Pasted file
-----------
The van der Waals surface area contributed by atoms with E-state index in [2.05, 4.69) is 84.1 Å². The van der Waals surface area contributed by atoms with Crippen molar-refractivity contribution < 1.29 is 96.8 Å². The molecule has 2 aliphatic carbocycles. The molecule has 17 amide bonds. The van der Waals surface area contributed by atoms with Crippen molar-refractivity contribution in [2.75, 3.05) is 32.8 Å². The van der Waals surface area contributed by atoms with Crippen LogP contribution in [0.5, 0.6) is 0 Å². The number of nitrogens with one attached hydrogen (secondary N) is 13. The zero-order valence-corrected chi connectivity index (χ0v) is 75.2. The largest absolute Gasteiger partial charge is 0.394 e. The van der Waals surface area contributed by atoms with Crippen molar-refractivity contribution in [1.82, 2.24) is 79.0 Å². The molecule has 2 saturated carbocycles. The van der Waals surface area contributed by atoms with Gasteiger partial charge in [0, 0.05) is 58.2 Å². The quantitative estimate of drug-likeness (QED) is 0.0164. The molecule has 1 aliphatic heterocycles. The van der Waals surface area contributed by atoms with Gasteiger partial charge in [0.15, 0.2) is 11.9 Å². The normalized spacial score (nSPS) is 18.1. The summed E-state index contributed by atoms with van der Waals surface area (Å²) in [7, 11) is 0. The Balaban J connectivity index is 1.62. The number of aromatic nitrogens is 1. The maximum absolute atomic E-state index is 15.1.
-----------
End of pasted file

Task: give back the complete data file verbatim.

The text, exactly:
The van der Waals surface area contributed by atoms with E-state index in [2.05, 4.69) is 84.1 Å². The van der Waals surface area contributed by atoms with Crippen molar-refractivity contribution < 1.29 is 96.8 Å². The molecule has 2 aliphatic carbocycles. The molecule has 17 amide bonds. The van der Waals surface area contributed by atoms with Crippen molar-refractivity contribution in [2.75, 3.05) is 32.8 Å². The van der Waals surface area contributed by atoms with Crippen LogP contribution in [0.5, 0.6) is 0 Å². The number of nitrogens with one attached hydrogen (secondary N) is 13. The zero-order valence-corrected chi connectivity index (χ0v) is 75.2. The largest absolute Gasteiger partial charge is 0.394 e. The van der Waals surface area contributed by atoms with Crippen molar-refractivity contribution in [1.82, 2.24) is 79.0 Å². The molecule has 2 saturated carbocycles. The van der Waals surface area contributed by atoms with Gasteiger partial charge in [0, 0.05) is 58.2 Å². The quantitative estimate of drug-likeness (QED) is 0.0164. The molecule has 1 aliphatic heterocycles. The van der Waals surface area contributed by atoms with Gasteiger partial charge in [0.15, 0.2) is 11.9 Å². The normalized spacial score (nSPS) is 18.1. The summed E-state index contributed by atoms with van der Waals surface area (Å²) in [7, 11) is 0. The Balaban J connectivity index is 1.62. The number of aromatic nitrogens is 1. The maximum absolute atomic E-state index is 15.1.